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Recently I was fortunate to be invited to a breakfast round table with Anna Bligh. As CEO of the Australian Banking Association, she is tasked with helping the banks to respond appropriately to the findings of the Banking Royal Commission, with its 76 recommendations plus additional comments on the culture in the banking sector.

In the wake of yet more revelations in the sector, you could be forgiven for saying cynically ‘Good luck with that’.

It was refreshing to hear Anna Bligh not making excuses, not shifting blame nor saying ‘it’s happening in all sectors’. Instead, she spoke positively about implementing the changes, changes that will be difficult but will result in much better service and care for customers, and ultimately will restore trust in the banking sector.

It must be so difficult being a customer-facing bank staff member right now. The lack of trust and a bad reputation is not due to many of these staff yet they face the brunt of customers’ feelings and at times, disdain.


The Impact of Culture

We make it sound so complex and indeed it is very difficult to describe exactly what culture is.

However, the truth is we do all know when we’re working in a business with a great culture. We also know when we’re working in a business with a toxic culture, or one where the top and bottom-line results are the only measures that matter, where what you achieve is paramount, but how you achieve it is neither discussed nor valued.

When the emphasis is only on the ‘what’ there is a massive impact on who you attract and retain in your business.

People with a ‘whatever it takes’ attitude (which can be great or dangerous) will be attracted to you and probably stay. They will hit those targets, no matter what, and at times this might mean disregarding ethics and the negative impact their actions have on other people. Because of the one-dimensional metric of ‘what’ or ‘results only,’ they will nevertheless be recognised as high achievers.

Those with strong values or principles will often hit the targets but choose to leave. Their drive for achievement is being satisfied, but they know their values will be severely compromised if they want to continue to achieve the targets.


Accepting is Condoning

What can you do if the culture in your organisation is not positive, where you feel embarrassed by it or uneasy about it rather than proud of it?

Of course, you can choose to do nothing to change the culture and try to hide behind the notion that it is complex, a bit elusive and a bit intangible. If you choose this path, you are, or become, part of this culture. The hard reality is, if you accept it you are, by definition, part of it. For your customer or any outside person observing there is no difference between accepting and condoning.

Ultimately culture is the ‘how’ you do things, the behaviours that are deemed to be acceptable and those that are not.


Tackling Culture Head-On

Rather than choosing to do nothing, you can face culture head-on and use three questions to gain insight and gauge the health and the culture in your organisation.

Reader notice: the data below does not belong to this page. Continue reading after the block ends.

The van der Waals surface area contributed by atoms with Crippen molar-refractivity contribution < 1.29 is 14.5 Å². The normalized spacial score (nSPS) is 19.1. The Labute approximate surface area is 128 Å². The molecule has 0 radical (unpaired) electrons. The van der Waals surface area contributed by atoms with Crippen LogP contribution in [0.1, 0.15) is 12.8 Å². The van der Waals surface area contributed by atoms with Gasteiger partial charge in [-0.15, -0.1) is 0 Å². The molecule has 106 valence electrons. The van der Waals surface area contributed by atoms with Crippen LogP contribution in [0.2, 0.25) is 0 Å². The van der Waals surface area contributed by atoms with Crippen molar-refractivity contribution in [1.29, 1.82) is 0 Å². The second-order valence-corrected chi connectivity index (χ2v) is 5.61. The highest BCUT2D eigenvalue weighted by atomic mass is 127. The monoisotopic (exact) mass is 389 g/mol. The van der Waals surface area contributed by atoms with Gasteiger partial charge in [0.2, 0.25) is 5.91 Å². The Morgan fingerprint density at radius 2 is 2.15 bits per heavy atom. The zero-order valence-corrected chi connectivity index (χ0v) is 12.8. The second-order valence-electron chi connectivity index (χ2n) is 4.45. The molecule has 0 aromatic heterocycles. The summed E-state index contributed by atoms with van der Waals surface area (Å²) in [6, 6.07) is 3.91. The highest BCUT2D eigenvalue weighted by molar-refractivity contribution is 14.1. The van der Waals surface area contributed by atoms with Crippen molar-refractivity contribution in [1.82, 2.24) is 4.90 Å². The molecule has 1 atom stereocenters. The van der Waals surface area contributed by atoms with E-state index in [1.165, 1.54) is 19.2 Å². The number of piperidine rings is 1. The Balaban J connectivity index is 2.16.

These three questions amount to looking at behaviour through three different lenses. These lenses are your personal lens, your customer’s lens and your grandparent’s lens.

  1. PERSONAL: The first lens to look through is your personal lens. Start by looking in the mirror, literally, and asking these two questions out loud ‘What do I win, personally, from my work?’ And do you gain this win in a way you would describe as fair, professional and satisfying?
  2. CUSTOMER: The second lens is your customer’s lens. What is the win for your customer? If there’s a loss, particularly a loss which is unfair or a loss they didn’t even know about, then it isn’t right. If there’s no win for them, there will be no longevity in the relationship, there won’t be repeat or referred business. This stands to reason, who wants to continue to do business with a supplier where they lose? They will choose to take their business elsewhere. There may be a short-term gain but there will not be a long-term gain.
  3. GRANDPARENTS: The third lens is your grandparent’s lens. Again, ask yourself the questions out loud. ‘Would my grandparents feel proud or embarrassed by my actions?’ ‘Would I be happy for my grandparents to question me about the way I carry out my work?’ This is a particularly powerful test because, for the vast majority of us, it is important to us that our grandparents think highly of us.


The answers to these very simple, but very powerful, questions are probably a lot more useful in assessing the culture in your organisation than the expensive multi-question surveys many organisations spend very significant amounts of money on. These surveys tend to reduce culture to a number and to identify some areas of concern. There is no real game plan of what to do next, or how to improve the culture. And then the leadership team, legitimately concerned about their culture results, holds town hall meetings to share the results and talk about how culture will become a major focus in the coming year.

While very well-intentioned, this ‘focus on culture’ is often more rhetoric than substance. And the following year the organisation again pays to repeat the expensive cultural survey and hopes that the number is better this year than last.


DIANA’s PRO TIP:  Look at the culture in your team through the three lenses. Are you happy with what you see? If not, what specific steps and actions are you going to undertake to change it? Not sure where to start? Get in touch with us on 1300 085 248 or We’re here to help.